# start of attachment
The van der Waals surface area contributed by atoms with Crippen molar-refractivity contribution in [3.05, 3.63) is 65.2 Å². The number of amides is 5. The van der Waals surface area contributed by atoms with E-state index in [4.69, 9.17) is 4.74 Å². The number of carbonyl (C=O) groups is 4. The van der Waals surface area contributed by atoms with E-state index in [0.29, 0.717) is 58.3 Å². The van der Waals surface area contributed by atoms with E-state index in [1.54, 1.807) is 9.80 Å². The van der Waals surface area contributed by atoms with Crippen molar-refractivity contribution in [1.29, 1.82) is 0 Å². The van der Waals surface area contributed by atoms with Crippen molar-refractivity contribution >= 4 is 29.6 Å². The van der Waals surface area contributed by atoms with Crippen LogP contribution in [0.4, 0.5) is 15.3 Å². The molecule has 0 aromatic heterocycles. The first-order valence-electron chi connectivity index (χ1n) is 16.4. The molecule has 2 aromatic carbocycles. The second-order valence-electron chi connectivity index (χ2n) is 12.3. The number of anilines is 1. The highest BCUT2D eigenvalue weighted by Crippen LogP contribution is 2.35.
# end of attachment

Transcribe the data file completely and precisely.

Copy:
The van der Waals surface area contributed by atoms with Crippen molar-refractivity contribution in [3.05, 3.63) is 65.2 Å². The number of amides is 5. The van der Waals surface area contributed by atoms with E-state index in [4.69, 9.17) is 4.74 Å². The number of carbonyl (C=O) groups is 4. The van der Waals surface area contributed by atoms with E-state index in [0.29, 0.717) is 58.3 Å². The van der Waals surface area contributed by atoms with E-state index in [1.54, 1.807) is 9.80 Å². The van der Waals surface area contributed by atoms with Crippen molar-refractivity contribution in [1.29, 1.82) is 0 Å². The van der Waals surface area contributed by atoms with Crippen molar-refractivity contribution >= 4 is 29.6 Å². The van der Waals surface area contributed by atoms with Crippen LogP contribution in [0.4, 0.5) is 15.3 Å². The molecule has 0 aromatic heterocycles. The first-order valence-electron chi connectivity index (χ1n) is 16.4. The molecule has 2 aromatic carbocycles. The second-order valence-electron chi connectivity index (χ2n) is 12.3. The number of anilines is 1. The highest BCUT2D eigenvalue weighted by Crippen LogP contribution is 2.35.